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Kilauea

7 April 2001

Glow (left) above breakout point at 1800-1900 feet indicates surface flow there. Two streams (right) descend Pulama pali, probably fed by tubes from the breakout area. Photo from end of Chain of Craters Road at 0455.

Southwest side of Pu`u `O`o cone, Kilauea volcano, Hawai`i
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21 April 2001

Pahoehoe and fires--two different things, but they're both hot

Pahoehoe flowing through kipuka, Kilauea volcano, Hawai'i.
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Pahoehoe flowing through kipuka, Kilauea volcano, Hawai'i.
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Pahoehoe flowing through kipuka, Kilauea volcano, Hawai'i..
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Pahoehoe flowing through kipuka, Kilauea volcano, Hawai'i.
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Pahoehoe flowing through kipuka, Kilauea volcano, Hawai'i.
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Pahoehoe flowing through kipuka, Kilauea volcano, Hawai'i.
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Pahoehoe moving through edge of kipuka just above Pulama pali, along the western margin of the active flow field. The destruction of the forest is eerily quiet. Little is heard except the sticky sound of the lava, the scorching of the flames, and the dull thuds of methane explosions from the periphery of the flow. The scenes above are typical of those that have destroyed about 100 square kilometers of forest and grassland during the eruption. The image in the lower right shows two small tree molds, still with incandescent margins, and the slender `ohi`a trunks that once occupied them. 

23 April 2001

`A`a on Pulama pali

Aerial view of active `a`a, Kilauea volcano, Hawai'i.
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Aerial view of active `a`a flow, Kilauea volcano, Hawai'i.
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Left: Overview showing active `a`a along east edge of kipuka fringed with brown, dead `ohi`a trees. `A`a is dark, pahoehoe light. Gas plume blows across site of pahoehoe described in April 21 update. Right: Lava issues from mouth of tube near center of photo, about one-third of way down Pulama pali. This lava changed within 100-200 m into `a`a as it cooled and crystallized.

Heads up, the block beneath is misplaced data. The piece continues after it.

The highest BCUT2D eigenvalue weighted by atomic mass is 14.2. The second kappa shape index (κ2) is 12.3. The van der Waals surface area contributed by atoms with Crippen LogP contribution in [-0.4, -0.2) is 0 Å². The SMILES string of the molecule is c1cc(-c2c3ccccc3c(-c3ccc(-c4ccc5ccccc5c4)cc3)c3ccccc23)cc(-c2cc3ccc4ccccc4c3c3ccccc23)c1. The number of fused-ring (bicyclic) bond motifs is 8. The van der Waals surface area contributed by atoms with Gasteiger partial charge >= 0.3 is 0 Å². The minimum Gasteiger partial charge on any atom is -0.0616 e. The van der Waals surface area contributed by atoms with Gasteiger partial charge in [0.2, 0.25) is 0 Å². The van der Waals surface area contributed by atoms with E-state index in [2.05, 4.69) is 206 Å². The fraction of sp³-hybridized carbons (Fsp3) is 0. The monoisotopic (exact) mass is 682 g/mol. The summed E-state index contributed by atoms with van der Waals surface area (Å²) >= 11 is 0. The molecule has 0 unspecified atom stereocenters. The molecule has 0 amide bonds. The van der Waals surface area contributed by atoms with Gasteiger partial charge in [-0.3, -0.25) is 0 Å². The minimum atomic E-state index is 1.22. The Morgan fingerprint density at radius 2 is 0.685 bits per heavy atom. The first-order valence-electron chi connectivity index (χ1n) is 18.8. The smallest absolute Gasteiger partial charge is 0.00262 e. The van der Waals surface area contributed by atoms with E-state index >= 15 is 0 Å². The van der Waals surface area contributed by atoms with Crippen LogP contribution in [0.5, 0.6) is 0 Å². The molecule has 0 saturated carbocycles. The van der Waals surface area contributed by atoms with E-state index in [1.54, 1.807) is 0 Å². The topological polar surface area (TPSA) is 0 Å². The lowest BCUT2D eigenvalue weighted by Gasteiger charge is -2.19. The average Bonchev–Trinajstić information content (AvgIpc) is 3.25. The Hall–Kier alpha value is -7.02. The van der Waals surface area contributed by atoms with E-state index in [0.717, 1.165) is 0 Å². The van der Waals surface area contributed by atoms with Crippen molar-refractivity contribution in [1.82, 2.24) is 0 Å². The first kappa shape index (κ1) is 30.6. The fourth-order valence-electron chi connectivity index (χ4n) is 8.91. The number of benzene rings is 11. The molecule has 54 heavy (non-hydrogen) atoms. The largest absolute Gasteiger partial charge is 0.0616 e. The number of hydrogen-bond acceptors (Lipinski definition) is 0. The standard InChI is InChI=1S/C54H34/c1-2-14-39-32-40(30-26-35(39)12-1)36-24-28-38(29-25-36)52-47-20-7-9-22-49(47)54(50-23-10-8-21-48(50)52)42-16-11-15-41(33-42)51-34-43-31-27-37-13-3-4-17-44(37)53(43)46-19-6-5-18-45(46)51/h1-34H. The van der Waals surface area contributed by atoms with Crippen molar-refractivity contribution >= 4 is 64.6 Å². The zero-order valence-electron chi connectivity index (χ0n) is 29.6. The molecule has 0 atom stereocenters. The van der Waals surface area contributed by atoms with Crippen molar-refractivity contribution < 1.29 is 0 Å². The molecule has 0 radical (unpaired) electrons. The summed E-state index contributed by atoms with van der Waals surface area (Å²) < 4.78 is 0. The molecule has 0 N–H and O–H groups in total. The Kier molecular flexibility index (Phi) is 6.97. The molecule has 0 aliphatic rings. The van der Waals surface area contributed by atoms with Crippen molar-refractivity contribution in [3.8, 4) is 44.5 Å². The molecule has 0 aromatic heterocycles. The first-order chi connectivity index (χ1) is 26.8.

Channel of fast-moving `a`a flow, Kilauea volcano, Hawai'i.
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Bend in master channel of `a`a with spillovers, Kilauea volcano, Hawai'i.
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Left: Channel of fast-moving `a`a flows down pali toward observer. The transition from pahoehoe to `a`a is in upper part of photo. Dark rubble on either side of channel is marginal part of active flow. Note subdivision into smaller channels as slope declines near base of pali. Right: Bend in master channel, with lobes of dark `a`a formed by small channels breaking away from the curve.
`A`a channel at ground level, Kilauea volcano, Hawai'i.
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Front of 2-m-high `a`a flow, Kilauea volcano, Hawai'i.
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Left: `A`a channel from ground level. The river nearest the camera split from the main channel (upper right) just behind the rise. The black rubble, sometimes called clinker, is very hot and incandescent just below the surface. Right: Front of small lobe of `a`a about 2 m high. Incandescent core is exposed as rubble cascades down advancing front. Often the flow puffs up a little as lava moving to the front is briefly held back by the rubble sheath. Then the sheath falls away and the interior of the flow briefly surges ahead, only to stagnate and repeat the process.
Front of active `a`a flow, Kilauea volcano, Hawai'i.
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Front of active `a`a flow, Kilauea volcano, Hawai'i.
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More views of advancing fronts of `a`a tongues, each 2-3 m high. In left photo, note the glowing piece of rubble that has fallen onto the adjacent pahoehoe flow. Great care has to be taken to avoid being hit by one of these hot rocks rolling away from the `a`a.

In the late afternoon sun, a lone `ohi`a tree puts up a valiant but ultimately futile battle against the `a`a.

Lone `ohi`a tree surrounded by active `a`a flow, Kilauea volcano, Hawai`i
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Map of flows from Pu`u `O`o to the ocean: 22 March 2001

Map of lava flows on south coastal part of Kilauea Volcano as of 22 March 2001

Large map Map shows lava flows erupted during the 1983-present activity of Pu`u `O`o and Kupaianaha. The flows active from mid-December 2000 through 22 March 2001, above and on Pulama pali and on the coastal plain, are shown in red. Most of the recent flows are fed from breakout points at 1920-1700 feet, above the pali in the northern part of the large red area. Lava re-entered the sea just west of Kamokuna on January 21, 2001, but soon stopped when activity shifted from the western to the eastern branch of the flow. Active flows are now mostly confined to the eastern branch, but some surface lava can often be seen on the upper part of the western branch. No lava is currently entering the water, though an active flow front is aimed at Kupapau Point.


Eruption-viewing opportunities change constantly, so refer to this page often. Those readers planning a visit to Kilauea or Mauna Loa volcanoes can get much useful information from Hawai`i Volcanoes National Park; be sure to click on the inDEPTH button.


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The URL of this page is http://hvo.wr.usgs.gov/multimedia/archive/2001/Apr/
Contact: hvowebmaster@usgs.gov
Updated: 22 May 2001 (DAS)